Glued, dipped or sewn?
Latex can be processed in several ways into garments and other items. There are basically three different techniques: gluing, dipping and sewing.
Latex sewing has not known much success because each needle stitch damages the material and especially because the yarn is not elastic as the latex. The result is slightly cracking seams. However, such a look of a seam may be desired. In such cases, an additional latex strip is usually glued under the seam, ensures its durability.
Dipping is done by immersing ceramic molds in liquid latex. In this process, a very thin layer of latex is formed with each dip. The desired material thickness can be achieved by repeating the dipping process until the thickness is reached. This method is common for gloves for example, because fingers would hardly mold otherwise. However, after dipping and drying, the latex always slightly flows, resulting in thinner and thicker areas that can easily be torn.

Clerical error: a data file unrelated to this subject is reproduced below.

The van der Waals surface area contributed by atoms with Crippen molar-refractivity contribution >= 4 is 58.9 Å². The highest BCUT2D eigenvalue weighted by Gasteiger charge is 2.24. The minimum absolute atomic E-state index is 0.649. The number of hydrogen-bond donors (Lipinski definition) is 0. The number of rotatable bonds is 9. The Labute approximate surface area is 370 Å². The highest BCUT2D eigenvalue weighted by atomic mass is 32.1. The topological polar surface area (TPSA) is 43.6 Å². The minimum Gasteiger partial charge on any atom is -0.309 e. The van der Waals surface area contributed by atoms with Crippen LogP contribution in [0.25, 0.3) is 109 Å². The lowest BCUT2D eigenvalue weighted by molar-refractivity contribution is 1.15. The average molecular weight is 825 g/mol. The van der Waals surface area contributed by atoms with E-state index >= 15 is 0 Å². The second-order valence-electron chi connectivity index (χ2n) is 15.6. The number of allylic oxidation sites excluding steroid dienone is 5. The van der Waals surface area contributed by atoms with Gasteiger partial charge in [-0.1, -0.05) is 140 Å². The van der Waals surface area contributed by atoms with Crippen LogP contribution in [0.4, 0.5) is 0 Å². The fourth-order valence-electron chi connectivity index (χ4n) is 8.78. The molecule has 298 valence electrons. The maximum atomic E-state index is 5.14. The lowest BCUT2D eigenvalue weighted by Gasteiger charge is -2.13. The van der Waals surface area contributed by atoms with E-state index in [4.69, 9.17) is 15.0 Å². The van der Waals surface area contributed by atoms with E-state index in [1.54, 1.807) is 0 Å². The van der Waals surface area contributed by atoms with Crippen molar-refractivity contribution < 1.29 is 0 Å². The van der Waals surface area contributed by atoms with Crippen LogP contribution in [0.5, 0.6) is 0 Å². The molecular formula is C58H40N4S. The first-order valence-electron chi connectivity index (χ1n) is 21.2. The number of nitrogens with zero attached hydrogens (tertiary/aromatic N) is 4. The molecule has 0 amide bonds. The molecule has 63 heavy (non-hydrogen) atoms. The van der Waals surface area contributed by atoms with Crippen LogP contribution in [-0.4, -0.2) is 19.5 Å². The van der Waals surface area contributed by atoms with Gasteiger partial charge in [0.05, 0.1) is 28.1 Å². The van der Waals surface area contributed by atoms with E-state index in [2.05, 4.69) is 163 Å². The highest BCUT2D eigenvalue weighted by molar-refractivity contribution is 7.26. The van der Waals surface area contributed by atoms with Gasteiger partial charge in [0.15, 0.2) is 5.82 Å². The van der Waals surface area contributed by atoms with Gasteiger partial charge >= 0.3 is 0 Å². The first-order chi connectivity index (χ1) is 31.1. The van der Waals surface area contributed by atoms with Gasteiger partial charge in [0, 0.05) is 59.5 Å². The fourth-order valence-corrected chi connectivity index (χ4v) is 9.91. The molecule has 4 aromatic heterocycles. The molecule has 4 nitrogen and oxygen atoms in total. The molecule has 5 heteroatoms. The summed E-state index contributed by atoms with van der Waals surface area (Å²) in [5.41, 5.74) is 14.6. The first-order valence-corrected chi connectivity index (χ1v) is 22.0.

For latex gluing, latex sheet are used. These latex strips are industrially produced by rolling out liquid latex very evenly, and then winding them into rolls and selling them for further processing. Some renowned suppliers for this are 4d-rubber and RadicalRubber. Latex clothing designers or manufacturers can then choose from several colors and thicknesses of these rolls, make cuts and glue together.